# Why do some chemical reactions require many steps? [duplicate]

I was a college student of physics ten years ago, and recently started to learn biochemistry. I enjoy finding out that some familiar concepts in physics play important roles in biochemistry such as Entropy and Gibbs free energy.

For example, as a (ex-)student of physics, I am happy to know that Gibbs free energy helps to decide the directions of chemnical reactions. I feel this is a good example where a sort of fundamental law of physics determines how phenomenon looks like.

However, I still can not understand why the chemical reactions in a body need to be so complex. Many chemnical systems consists of more than several steps to acheive their purposes. According to wikipedia, glycolysis takes ten steps through its process. Why so many steps are necessary?

I tried to find out a physical law which prohibit that glycolysis process is achieved by one or two steps. But I could not find an answer.

I would like to know (or discuss) whether there is a physical law which makes the chemical system such a complex one (many steps required).

My assumption is that some physical law prohibit the existence of a enzyme which realize a one-step process of glycolysis.

## migrated from physics.stackexchange.comJun 22 '18 at 17:47

This question came from our site for active researchers, academics and students of physics.

• ...why the chemical reactions in a body need to be so complex... more than several steps to acheive their purposes....Why so many steps are necessary? What need? What purpose? Biochemical reactions do not have a mind of their own. They were not planned or designed. – sammy gerbil Jun 19 '18 at 3:46
• Because you can find many models of biological systems in Physical Review L/E/X to explain the fundamental property of them, I think physicians are suitable for answer/discuss about this topic. But I might be wrong. I am going to transfer this question to SE.Chemistry. Due to the reputation limnitation, I can not close this. Sorry... – rkjt50r983 Jun 19 '18 at 9:47

The number of steps required to model a reaction really depends on what time scales you are interested in looking at. Let's take the process of burning natural gas with air. If you only care about the final products of the combustion after a really long time, like let's say hours, then a single step reaction would be a perfectly good model. In fact, in situations where you only care about the global heat release and maybe the speed of the reaction at one particular condition, single-step or few-step reactions are just fine.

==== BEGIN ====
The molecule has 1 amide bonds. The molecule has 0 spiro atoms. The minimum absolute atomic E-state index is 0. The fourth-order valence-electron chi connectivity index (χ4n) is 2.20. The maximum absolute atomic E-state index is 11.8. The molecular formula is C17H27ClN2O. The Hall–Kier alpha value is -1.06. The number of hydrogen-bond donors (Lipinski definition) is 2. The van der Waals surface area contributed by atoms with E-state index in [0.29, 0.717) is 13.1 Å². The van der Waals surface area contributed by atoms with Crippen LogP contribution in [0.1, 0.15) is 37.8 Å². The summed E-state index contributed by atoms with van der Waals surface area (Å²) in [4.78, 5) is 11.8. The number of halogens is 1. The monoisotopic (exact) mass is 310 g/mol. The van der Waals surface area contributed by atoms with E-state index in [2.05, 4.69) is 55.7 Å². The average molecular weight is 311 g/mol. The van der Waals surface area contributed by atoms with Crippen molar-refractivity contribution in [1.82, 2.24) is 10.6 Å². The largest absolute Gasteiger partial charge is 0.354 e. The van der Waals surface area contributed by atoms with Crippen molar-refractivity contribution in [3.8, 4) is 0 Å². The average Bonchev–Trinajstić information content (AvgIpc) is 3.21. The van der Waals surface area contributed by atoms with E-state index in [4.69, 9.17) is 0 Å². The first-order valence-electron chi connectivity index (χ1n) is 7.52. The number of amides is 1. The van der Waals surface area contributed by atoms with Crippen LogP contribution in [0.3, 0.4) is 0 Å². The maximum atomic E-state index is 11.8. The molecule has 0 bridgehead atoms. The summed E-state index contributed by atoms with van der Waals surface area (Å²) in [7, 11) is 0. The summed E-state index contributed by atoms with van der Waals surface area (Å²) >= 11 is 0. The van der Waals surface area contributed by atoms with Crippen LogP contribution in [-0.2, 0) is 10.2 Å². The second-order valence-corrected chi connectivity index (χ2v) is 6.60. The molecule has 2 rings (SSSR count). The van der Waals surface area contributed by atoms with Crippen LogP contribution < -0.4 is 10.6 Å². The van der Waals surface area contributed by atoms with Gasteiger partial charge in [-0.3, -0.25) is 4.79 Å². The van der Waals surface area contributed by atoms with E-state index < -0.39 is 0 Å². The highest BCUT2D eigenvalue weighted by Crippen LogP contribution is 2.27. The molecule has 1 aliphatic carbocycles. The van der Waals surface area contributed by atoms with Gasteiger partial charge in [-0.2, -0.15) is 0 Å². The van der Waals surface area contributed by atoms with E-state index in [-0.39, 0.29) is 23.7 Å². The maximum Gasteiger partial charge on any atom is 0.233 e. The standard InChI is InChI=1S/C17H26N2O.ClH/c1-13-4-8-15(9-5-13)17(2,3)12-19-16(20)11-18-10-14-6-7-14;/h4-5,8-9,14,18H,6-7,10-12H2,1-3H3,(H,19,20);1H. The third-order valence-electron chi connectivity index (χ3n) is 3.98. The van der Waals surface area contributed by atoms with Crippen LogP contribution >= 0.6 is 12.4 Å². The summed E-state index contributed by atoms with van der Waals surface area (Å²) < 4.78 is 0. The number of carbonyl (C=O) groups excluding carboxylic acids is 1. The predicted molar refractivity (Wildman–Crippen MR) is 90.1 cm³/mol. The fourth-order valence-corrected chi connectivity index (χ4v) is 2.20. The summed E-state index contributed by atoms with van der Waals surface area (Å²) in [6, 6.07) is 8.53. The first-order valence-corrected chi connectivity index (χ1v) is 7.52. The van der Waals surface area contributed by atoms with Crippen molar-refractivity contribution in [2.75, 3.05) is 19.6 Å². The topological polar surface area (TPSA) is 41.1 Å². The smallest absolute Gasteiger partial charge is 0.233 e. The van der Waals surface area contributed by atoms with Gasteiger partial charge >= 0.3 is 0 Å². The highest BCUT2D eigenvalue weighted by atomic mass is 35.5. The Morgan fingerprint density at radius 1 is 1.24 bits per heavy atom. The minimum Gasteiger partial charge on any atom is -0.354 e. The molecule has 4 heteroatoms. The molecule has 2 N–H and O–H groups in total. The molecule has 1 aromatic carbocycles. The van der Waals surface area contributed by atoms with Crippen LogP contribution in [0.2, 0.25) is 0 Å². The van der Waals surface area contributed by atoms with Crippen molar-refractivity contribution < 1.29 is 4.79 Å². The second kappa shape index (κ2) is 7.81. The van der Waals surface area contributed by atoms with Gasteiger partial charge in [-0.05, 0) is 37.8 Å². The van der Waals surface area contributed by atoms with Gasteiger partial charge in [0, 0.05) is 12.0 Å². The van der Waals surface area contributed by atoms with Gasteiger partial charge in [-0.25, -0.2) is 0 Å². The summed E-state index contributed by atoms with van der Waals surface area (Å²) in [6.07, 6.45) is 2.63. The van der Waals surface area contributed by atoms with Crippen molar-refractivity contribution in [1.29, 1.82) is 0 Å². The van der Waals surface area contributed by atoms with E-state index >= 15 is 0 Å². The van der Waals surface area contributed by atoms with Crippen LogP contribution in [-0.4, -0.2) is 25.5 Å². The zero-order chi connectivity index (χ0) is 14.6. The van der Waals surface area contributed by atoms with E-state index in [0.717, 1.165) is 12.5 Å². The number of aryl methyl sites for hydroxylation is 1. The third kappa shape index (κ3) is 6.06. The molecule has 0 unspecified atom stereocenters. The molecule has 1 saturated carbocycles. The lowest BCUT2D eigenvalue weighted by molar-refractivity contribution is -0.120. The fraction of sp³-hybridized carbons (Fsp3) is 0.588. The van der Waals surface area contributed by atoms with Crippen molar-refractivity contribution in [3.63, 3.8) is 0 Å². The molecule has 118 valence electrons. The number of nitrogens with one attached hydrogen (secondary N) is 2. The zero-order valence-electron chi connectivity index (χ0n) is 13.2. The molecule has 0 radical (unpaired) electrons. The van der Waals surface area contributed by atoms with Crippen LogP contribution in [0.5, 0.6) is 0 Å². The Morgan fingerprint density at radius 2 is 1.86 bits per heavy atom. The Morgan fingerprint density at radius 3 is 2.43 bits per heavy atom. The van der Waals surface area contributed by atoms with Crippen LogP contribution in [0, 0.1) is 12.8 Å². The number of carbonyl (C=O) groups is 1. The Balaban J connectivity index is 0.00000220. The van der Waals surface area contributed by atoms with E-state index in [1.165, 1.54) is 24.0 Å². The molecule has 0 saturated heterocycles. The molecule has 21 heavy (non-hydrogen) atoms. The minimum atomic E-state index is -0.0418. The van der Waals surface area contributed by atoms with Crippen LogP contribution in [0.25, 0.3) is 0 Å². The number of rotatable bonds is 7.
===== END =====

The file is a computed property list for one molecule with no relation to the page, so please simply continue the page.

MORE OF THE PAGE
But let's say you are really interested in what's happening. When we look at a global reaction, let's say:

$$O_2 + 2H_2 \rightarrow 2H_2 O$$

We'll assume this is in air, but the nitrogen doesn't really react. Nice and simple, right? Well, for the reactions to occur, you need some $O_2$ molecules to collide with $H_2$ molecules. But it's not enough that they collide. They need to collide with enough energy to break the bonds between them. And it's possible that one of the molecules breaks at lower energy than the the other. When they break, they break into 2 O's or 2 H'2. So our simple reaction really starts out as:

$$O_2 + M \rightarrow 2 O + M$$ and $$H_2 + M \rightarrow 2 H + M$$

where $M$ is any other molecule. Okay, so now we've got a mixture of $H$, $O$, $H_2$, $O_2$, and $N_2$ floating around and bumping into each other. If they bump together with enough energy, we can start forming other things. Things like $HO_2$, $OH$, $H_2O_2$ and of course, $H_2O$.

Because these reactions rely on collisions, you need to form some things before you can form other things. So before an $O$ and an $H$ can collide to form $OH$, the $O_2$ and $H_2$ have to collide with other things and break apart. So there's finite time scales with all of the reactions, and they tend to cascade through a series of reactions before reaching the final product. If you are looking at time scales similar to those of the reactions, then these details really matter.

Hydrogen reactions are super simple. Imagine how complex organic molecules are. Even things like methane or propane have hundreds or thousands of steps to go from the complex molecule through all of the radicals to the final species. And the time scales the reactions occur over are all based on how frequently the collisions between them occur, and how much energy those collisions have.

Better question on Chemistry.

There is no physical law that prohibits multiple steps. Biochemical systems in particular tend to have complex mechanisms since very high specificity is required for the products.

Even for many nonbiological systems all the intermediates are often much more complex than the overall chemical reaction would indicate.